French Decorative Bookbinding - Sixteenth Century

Royal Fanfare 1581

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106 data

My next discovery comes from a 1908 catalogue, the cover of which is shown below. You can never have enough of these catelogues, and this one is a real treasure. I have reproduced the detailed notes for this Royal fanfare item 106, it bears the arms of the king, Henri III, and has a dedication to him inside. We read in the information for this item that it has been attributed to the atelier of Nicolas and Clovis Eve!

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In Comparative Diagram 1, I show Esmerian's item #33 as well as the Royal binding 106 at aproximately the same scale. Esmerian states that his binding was probably made in 1585. Both bindings have identical fleuron in the outer corners as well as identical strapwork surrounding them. The Royal binding has no bud bees but instead, trident fleurons, perhaps indicating that the bees came later. A number of strapwork details are identical even though the centerpiece is quite different. The similarities in these bindings tend to make me think that they may have been made within a few years of each other. The arms of Henri III is of particular importance as a more elaborate example of these arms was brought into use as is well documented by Nixon.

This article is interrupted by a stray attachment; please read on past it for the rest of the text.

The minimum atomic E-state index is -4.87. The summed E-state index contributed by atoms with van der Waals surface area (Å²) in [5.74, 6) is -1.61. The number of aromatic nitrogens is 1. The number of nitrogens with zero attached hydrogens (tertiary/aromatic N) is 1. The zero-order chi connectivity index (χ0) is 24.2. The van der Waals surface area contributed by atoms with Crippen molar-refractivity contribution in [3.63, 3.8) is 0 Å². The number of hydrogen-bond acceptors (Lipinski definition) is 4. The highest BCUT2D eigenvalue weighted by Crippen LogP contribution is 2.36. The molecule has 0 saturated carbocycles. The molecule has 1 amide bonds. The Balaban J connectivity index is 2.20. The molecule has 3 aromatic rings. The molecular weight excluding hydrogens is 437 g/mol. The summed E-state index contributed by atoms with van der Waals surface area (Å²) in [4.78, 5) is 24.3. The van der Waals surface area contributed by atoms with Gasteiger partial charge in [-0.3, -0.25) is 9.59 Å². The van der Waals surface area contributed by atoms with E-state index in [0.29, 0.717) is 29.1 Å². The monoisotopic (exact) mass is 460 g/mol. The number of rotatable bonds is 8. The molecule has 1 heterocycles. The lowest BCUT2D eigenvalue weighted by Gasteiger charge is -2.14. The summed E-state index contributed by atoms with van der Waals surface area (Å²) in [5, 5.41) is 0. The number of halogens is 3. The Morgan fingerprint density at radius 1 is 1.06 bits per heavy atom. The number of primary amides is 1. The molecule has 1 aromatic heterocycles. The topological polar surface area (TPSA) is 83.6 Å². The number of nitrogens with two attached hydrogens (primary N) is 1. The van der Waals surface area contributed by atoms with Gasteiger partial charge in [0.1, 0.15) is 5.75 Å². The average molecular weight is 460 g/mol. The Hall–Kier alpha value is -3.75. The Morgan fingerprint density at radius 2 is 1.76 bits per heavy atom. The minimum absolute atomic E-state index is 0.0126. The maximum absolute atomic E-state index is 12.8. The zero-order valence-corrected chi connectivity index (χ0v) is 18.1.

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When you start investigating the question of whether or not the Eve's bindery ever made fanfare bindings, a subject that is well laid out by Nixon in his book: SIXTEENTH-CENTURY GOLD-TOOLED BOOKBINDINGS IN THE PIERPONT MORGAN LIBRARY. New York: Pierpont Morgan Library, 1971. (pages 218 to 225). You are soon lead into a laborinth of bindings and Royal arms, all of which seems to point to the fact that the 1585 fanfare binding decorated with the royal arms of Henri III shown in Nixon's item 56 was probably made by the Eve's bindery. None of the tooled imprints on that binding match our eBay example or Esmerian's #33 for that matter. I think it may be possible that the Royal binding shown here was made by another atelier possibly as a presentation binding. The arms found on the binding shown above are those of Henri III but may be from an earlier period. These black and white reproductions shown above are not of a quality that will allow a close comparison of the imprints and so we need to find yet a better example, as fate would have it, I did finally find another.

click on this link to see the next page: Sotheby's fanfare

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